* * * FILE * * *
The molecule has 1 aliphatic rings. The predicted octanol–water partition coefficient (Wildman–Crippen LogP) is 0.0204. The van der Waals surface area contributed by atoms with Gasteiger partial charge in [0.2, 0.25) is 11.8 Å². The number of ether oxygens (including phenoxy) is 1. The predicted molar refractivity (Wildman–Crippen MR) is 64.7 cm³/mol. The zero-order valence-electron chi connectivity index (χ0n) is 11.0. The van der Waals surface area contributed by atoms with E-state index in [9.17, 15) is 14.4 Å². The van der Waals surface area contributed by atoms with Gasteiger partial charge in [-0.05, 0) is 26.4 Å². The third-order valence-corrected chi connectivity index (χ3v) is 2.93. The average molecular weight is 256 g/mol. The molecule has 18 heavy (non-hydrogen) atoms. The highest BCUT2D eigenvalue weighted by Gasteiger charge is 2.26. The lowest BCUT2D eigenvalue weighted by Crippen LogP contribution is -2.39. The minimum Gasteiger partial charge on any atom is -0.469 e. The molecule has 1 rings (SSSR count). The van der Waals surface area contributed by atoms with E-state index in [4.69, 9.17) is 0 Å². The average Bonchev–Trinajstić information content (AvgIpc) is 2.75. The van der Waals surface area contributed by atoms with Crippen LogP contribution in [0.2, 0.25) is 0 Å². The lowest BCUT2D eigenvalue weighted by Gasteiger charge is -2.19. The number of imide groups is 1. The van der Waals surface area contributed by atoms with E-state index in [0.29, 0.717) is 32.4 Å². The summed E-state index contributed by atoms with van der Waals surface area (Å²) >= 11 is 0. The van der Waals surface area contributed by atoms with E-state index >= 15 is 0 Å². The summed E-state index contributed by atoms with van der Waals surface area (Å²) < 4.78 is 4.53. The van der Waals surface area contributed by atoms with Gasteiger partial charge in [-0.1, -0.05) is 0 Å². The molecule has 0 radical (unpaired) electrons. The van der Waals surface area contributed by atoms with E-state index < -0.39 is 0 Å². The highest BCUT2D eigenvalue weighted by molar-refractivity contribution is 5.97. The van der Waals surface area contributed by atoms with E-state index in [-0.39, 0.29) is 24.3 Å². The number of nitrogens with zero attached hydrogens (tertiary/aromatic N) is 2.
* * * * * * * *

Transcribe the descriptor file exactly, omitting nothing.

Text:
The molecule has 1 aliphatic rings. The predicted octanol–water partition coefficient (Wildman–Crippen LogP) is 0.0204. The van der Waals surface area contributed by atoms with Gasteiger partial charge in [0.2, 0.25) is 11.8 Å². The number of ether oxygens (including phenoxy) is 1. The predicted molar refractivity (Wildman–Crippen MR) is 64.7 cm³/mol. The zero-order valence-electron chi connectivity index (χ0n) is 11.0. The van der Waals surface area contributed by atoms with E-state index in [9.17, 15) is 14.4 Å². The van der Waals surface area contributed by atoms with Gasteiger partial charge in [-0.05, 0) is 26.4 Å². The third-order valence-corrected chi connectivity index (χ3v) is 2.93. The average molecular weight is 256 g/mol. The molecule has 18 heavy (non-hydrogen) atoms. The highest BCUT2D eigenvalue weighted by Gasteiger charge is 2.26. The lowest BCUT2D eigenvalue weighted by Crippen LogP contribution is -2.39. The minimum Gasteiger partial charge on any atom is -0.469 e. The molecule has 1 rings (SSSR count). The van der Waals surface area contributed by atoms with E-state index in [4.69, 9.17) is 0 Å². The average Bonchev–Trinajstić information content (AvgIpc) is 2.75. The van der Waals surface area contributed by atoms with Crippen LogP contribution in [0.2, 0.25) is 0 Å². The lowest BCUT2D eigenvalue weighted by Gasteiger charge is -2.19. The number of imide groups is 1. The van der Waals surface area contributed by atoms with E-state index in [0.29, 0.717) is 32.4 Å². The summed E-state index contributed by atoms with van der Waals surface area (Å²) >= 11 is 0. The van der Waals surface area contributed by atoms with E-state index >= 15 is 0 Å². The summed E-state index contributed by atoms with van der Waals surface area (Å²) < 4.78 is 4.53. The van der Waals surface area contributed by atoms with Gasteiger partial charge in [-0.1, -0.05) is 0 Å². The molecule has 0 radical (unpaired) electrons. The van der Waals surface area contributed by atoms with E-state index < -0.39 is 0 Å². The highest BCUT2D eigenvalue weighted by molar-refractivity contribution is 5.97. The van der Waals surface area contributed by atoms with E-state index in [-0.39, 0.29) is 24.3 Å². The number of nitrogens with zero attached hydrogens (tertiary/aromatic N) is 2.